Growing a baby is a pretty freakin’ amazing physical feat, and it takes a lot of energy.

Know this: Your body is very good at keeping you alive. It will absolutely stop “non-essential” functions to survive.

  • If you’re trying to get pregnant while also fasting, your body may believe that there won’t be enough energy and nutrients to grow a baby. In response, it will reduce “baby-making” hormones (eg, stop your periods) until it feels like there will be enough food to resume.
  • If you are pregnant and fasting, again, the body will preserve mom’s health at the expense of a growing baby. The most common risks are low birth weight, less fetal movement, and infant anemia (due to low maternal iron during pregnancy).
  • Lastly, if you’re breastfeeding, please do not try intermittent fasting (unless you want to stop breastfeeding). Like a broken record … if your body feels starved, it will stop doing things that take extra energy. Like producing enough milk for a growing baby.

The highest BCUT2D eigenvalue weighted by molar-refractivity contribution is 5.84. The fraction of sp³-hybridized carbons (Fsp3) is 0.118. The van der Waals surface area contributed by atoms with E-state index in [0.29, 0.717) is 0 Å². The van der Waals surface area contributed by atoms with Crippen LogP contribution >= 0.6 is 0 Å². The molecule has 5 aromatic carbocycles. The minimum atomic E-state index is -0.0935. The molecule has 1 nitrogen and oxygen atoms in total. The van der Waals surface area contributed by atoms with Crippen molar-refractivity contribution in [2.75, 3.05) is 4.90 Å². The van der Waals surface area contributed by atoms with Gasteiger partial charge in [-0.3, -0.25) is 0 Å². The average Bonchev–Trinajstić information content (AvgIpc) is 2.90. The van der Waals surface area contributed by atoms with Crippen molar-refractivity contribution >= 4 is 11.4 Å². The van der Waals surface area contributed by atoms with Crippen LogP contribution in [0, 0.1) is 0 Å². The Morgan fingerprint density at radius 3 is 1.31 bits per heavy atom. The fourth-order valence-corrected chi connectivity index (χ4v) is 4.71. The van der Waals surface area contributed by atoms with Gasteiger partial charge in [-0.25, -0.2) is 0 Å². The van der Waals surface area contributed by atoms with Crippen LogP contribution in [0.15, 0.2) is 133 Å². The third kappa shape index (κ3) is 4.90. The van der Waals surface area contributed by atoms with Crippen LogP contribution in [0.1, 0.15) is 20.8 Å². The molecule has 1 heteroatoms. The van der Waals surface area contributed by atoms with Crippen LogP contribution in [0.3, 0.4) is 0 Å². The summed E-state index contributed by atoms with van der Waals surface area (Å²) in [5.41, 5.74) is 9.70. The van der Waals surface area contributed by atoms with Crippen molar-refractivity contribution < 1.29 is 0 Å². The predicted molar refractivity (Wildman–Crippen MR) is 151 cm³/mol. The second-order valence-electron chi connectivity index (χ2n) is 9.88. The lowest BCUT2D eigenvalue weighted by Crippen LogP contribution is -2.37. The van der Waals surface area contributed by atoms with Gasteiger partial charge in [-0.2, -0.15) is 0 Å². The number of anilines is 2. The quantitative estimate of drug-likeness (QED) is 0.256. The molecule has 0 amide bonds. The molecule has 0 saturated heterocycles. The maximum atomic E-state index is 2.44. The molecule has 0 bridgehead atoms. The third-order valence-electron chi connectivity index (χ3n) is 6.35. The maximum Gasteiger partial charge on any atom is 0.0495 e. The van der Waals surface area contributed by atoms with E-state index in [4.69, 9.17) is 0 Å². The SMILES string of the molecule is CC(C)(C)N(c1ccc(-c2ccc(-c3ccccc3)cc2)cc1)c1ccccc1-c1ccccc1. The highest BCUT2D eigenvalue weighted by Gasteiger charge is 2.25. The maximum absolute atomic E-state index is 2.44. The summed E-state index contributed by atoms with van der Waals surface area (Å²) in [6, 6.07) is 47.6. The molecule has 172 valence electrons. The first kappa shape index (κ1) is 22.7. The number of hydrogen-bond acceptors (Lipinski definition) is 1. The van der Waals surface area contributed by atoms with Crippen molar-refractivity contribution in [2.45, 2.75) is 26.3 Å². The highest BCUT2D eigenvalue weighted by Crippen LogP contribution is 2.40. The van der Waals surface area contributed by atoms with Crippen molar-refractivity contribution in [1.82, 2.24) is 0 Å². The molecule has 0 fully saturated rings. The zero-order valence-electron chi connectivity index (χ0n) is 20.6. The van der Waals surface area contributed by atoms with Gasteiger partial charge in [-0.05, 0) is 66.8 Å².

3. Am I a Serious Athlete?

Ok, I’m just going to say that this should be obvious. I know that there are “professionals” out there that will argue that IF burns fat and preserves muscle, but hear me out:

Your muscles’ most favorite fuel in the whole wide world is glucose. It’s like high-octane gasoline is to a finely-tuned sports car. When you fast, you run out of glucose (best fuel) and your body has to re-organize other molecules (fat, muscle protein – yes, MUSCLE) into glucose. So, when you work out with no glucose available, you have to work harder (remember – body working overtime just to make glucose from other stuff) to get the same performance.

Long-story-short: If you’re a recreational athlete and exercise just for fun, IF is probably A-OK. And, you’re a normal person.

If you’re serious about getting a personal record in a half-marathon or competing in a crossfit competition … IF will not help you do that.


4. Do I Have a History of Disordered Eating?

If you answered “Yes” to this, DO NOT do IF. That’s all.

Again, I think this is pretty obvious. If you have food issues – whether it’s restricting, binging, purging, or just obsessing about it – IF is not for you. It is triggering as all get out. Without going into the details, if this applies to you, you know what I’m talking about.


5. Do I Have a Medical Condition that Makes Fasting Risky?

If you have diabetes (Type 1 or 2) and are dependent on insulin and taking glucose-lowering medications, think twice about starting an IF plan. IF may not be safe for someone who is already at risk for low blood sugar (hypoglycemia).